Victoria records one death, 535 new cases; NSW Police issue warning ahead of planned anti-lockdown protests


A large crowd gathered at Perth’s Forrest Place, joining anti-lockdown protests across the country.

Carrying signs with slogans such as “Coercion is not consent,” protesters denounced COVID-19 lockdowns in other states, the coronavirus vaccine and vaccination warrants.

Anti-containment and vaccine warrant protesters gather at Forrest Place in Perth.Credit:Kelly Haywood / Nine Perth News

Nine News Perth reporter Kelly Haywood said the crowd gathered at the CBD shopping center around noon and numbered around 1,000.

While Perth is not locked down and COVID-19 restrictions in Western Australia are minimal – aside from closed borders with several eastern states – crowds have expressed support for other protests across the country Saturday, like those in New South Wales and Victoria, which saw clashes with police as officers tried to prevent the rallies.

Among the anti-vaccine talking points and many red Australian flags fluttering in the chilly breeze of a cloudy day were conspiracy theory tropes urging people to do their own “research” and signs pouring contempt on them. mainstream media reporting on the coronavirus pandemic.

Support for political parties was also slim on the ground, except for a few signs in favor of Clive Palmer’s United Australia Party – of which MP Craig Kelly was recently reprimanded by the country’s medical regulator for using extracts from TGA in unsolicited text messages – and there was the telltale orange of a One Nation supporter among the crowd, accompanied by a large cutout of party leader Pauline Hanson.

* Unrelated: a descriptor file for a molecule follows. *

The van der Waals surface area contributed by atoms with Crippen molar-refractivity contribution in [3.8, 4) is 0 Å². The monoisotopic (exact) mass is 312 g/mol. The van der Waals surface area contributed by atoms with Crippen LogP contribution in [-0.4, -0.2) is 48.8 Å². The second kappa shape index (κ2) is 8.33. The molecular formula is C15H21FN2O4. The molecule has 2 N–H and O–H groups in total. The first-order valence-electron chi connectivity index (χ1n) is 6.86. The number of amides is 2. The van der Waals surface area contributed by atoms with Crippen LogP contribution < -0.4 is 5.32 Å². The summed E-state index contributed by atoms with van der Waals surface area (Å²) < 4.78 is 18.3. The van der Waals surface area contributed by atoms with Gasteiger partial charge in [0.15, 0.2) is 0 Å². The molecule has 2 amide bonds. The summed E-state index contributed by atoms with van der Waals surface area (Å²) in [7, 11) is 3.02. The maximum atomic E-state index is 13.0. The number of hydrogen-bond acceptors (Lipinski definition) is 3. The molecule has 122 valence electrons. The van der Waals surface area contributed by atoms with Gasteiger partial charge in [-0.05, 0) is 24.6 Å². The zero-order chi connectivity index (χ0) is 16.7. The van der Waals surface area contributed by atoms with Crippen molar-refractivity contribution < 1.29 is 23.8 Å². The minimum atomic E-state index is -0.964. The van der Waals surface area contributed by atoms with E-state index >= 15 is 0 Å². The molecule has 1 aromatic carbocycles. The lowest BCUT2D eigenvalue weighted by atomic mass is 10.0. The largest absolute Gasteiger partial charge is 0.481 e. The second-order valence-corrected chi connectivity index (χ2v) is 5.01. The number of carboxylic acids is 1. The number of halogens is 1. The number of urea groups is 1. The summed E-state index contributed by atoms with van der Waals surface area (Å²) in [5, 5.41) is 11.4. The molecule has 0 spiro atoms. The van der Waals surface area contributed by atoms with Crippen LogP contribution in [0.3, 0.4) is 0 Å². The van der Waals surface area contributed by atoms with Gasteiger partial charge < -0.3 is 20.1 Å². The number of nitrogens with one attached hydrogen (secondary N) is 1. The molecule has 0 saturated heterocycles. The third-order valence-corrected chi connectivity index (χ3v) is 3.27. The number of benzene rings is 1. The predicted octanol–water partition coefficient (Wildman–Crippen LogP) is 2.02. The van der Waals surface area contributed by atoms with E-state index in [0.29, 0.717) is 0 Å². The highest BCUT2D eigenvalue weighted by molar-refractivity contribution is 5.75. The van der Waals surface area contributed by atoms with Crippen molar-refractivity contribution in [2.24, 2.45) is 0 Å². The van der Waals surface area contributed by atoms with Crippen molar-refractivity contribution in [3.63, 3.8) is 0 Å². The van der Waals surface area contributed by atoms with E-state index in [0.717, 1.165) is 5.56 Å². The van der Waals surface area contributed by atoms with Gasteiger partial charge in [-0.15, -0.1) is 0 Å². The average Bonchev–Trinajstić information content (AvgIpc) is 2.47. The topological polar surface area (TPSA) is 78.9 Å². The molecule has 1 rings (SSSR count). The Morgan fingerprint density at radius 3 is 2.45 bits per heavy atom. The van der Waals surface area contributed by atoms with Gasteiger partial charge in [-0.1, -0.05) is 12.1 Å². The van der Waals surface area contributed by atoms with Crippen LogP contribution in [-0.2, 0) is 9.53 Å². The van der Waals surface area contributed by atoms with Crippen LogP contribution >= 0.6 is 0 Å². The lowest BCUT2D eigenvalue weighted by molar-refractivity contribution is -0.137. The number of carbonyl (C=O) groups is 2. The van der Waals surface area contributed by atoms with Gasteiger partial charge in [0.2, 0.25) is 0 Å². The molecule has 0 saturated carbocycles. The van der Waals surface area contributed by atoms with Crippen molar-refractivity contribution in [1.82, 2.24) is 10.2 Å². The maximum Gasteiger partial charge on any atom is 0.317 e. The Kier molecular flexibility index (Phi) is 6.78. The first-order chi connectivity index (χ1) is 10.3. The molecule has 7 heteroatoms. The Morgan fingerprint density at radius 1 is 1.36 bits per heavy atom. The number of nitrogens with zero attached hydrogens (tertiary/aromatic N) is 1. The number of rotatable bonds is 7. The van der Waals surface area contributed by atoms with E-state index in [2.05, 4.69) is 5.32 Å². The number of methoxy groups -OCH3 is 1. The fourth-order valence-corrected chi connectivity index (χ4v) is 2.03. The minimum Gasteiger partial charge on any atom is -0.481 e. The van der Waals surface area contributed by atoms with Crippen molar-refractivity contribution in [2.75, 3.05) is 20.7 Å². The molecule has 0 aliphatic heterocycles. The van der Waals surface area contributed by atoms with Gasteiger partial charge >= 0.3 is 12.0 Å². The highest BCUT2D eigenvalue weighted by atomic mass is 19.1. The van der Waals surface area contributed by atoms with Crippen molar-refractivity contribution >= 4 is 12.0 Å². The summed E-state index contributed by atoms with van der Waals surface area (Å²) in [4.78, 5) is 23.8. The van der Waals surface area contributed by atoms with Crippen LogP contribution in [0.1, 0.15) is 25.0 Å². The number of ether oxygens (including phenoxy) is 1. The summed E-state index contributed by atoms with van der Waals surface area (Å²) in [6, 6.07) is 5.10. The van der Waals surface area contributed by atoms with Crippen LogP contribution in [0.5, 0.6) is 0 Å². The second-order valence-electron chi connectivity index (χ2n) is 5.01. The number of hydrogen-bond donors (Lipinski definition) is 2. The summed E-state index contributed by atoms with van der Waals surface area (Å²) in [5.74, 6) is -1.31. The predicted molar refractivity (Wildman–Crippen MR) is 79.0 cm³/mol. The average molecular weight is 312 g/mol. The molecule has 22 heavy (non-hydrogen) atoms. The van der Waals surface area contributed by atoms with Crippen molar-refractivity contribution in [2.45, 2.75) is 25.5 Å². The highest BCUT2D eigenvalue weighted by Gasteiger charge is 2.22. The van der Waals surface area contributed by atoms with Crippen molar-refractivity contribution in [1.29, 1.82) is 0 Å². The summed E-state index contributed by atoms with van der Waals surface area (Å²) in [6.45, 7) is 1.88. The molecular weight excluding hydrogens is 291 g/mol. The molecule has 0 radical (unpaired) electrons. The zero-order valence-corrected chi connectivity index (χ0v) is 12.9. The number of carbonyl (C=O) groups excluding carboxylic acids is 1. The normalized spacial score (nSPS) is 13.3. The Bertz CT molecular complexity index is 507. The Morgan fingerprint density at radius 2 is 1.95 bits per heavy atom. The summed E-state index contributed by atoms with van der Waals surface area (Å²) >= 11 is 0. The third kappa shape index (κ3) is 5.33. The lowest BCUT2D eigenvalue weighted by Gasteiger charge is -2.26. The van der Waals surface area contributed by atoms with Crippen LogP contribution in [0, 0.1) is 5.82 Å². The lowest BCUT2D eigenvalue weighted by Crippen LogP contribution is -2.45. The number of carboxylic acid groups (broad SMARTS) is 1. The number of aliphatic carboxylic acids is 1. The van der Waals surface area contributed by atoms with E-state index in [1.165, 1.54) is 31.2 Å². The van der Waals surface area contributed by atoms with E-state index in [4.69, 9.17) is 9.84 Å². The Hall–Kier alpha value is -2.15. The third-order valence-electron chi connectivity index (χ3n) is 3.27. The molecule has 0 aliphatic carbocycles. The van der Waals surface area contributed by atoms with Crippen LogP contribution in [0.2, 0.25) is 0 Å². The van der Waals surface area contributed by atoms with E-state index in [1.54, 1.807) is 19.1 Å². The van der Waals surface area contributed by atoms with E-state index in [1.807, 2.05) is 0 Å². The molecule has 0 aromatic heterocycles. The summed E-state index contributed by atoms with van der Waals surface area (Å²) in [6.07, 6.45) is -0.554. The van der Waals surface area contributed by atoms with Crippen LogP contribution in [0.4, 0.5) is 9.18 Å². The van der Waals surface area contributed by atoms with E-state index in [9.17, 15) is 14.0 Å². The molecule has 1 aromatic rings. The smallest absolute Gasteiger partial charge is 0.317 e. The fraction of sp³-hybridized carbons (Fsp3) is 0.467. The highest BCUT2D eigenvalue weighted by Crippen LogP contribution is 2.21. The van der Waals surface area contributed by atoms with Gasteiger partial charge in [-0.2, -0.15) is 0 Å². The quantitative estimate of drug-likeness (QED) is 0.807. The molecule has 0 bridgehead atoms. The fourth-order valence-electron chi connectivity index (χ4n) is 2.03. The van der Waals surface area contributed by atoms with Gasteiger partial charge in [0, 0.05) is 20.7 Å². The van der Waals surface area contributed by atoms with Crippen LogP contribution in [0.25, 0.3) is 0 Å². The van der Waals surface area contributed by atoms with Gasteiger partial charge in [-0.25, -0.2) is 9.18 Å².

The most vitriolic, however, was reserved for vaccine mandates.

Signs such as ‘Healthcare workers say no’ targeted the Western Australian government’s decision to make COVID-19 vaccinations mandatory for all healthcare workers – including food providers – by the end of the year.

When the policy was announced earlier this year, the secretary of the Australian Nursing Federation in Western Australia, Mark Olsen, backed the move, but predicted that between seven and eight percent of nurses would choose not to get vaccinated, which would put more strain on an already strained system.

Chief health officer Andy Robertson believed that there were only about 1.5% of health workers “philosophically opposed” to the vaccine.

Dr Robertson predicted at the time that there would likely be a small impact on the system when workers left, but said a COVID-19 outbreak in hospitals would have a “much more crippling effect.”

WA on Saturday reported a new case of COVID-19 in a traveler returning to hotel quarantine.


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